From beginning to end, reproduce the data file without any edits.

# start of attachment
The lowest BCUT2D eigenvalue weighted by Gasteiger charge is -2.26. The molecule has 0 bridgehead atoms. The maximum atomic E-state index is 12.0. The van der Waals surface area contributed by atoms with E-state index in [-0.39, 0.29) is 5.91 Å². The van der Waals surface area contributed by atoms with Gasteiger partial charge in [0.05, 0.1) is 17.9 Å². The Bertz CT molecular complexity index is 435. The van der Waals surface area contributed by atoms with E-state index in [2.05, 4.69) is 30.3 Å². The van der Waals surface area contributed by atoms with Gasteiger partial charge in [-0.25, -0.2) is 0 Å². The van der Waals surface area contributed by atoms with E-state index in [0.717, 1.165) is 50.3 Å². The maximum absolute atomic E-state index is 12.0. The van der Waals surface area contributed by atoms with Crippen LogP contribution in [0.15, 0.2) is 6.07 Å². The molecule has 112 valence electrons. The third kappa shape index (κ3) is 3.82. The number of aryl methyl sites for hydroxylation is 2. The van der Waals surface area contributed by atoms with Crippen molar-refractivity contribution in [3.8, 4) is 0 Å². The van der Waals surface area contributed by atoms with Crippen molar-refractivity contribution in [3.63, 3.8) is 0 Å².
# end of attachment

The lowest BCUT2D eigenvalue weighted by Gasteiger charge is -2.26. The molecule has 0 bridgehead atoms. The maximum atomic E-state index is 12.0. The van der Waals surface area contributed by atoms with E-state index in [-0.39, 0.29) is 5.91 Å². The van der Waals surface area contributed by atoms with Gasteiger partial charge in [0.05, 0.1) is 17.9 Å². The Bertz CT molecular complexity index is 435. The van der Waals surface area contributed by atoms with E-state index in [2.05, 4.69) is 30.3 Å². The van der Waals surface area contributed by atoms with Gasteiger partial charge in [-0.25, -0.2) is 0 Å². The van der Waals surface area contributed by atoms with E-state index in [0.717, 1.165) is 50.3 Å². The maximum absolute atomic E-state index is 12.0. The van der Waals surface area contributed by atoms with Crippen LogP contribution in [0.15, 0.2) is 6.07 Å². The molecule has 112 valence electrons. The third kappa shape index (κ3) is 3.82. The number of aryl methyl sites for hydroxylation is 2. The van der Waals surface area contributed by atoms with Crippen molar-refractivity contribution in [3.8, 4) is 0 Å². The van der Waals surface area contributed by atoms with Crippen molar-refractivity contribution in [3.63, 3.8) is 0 Å².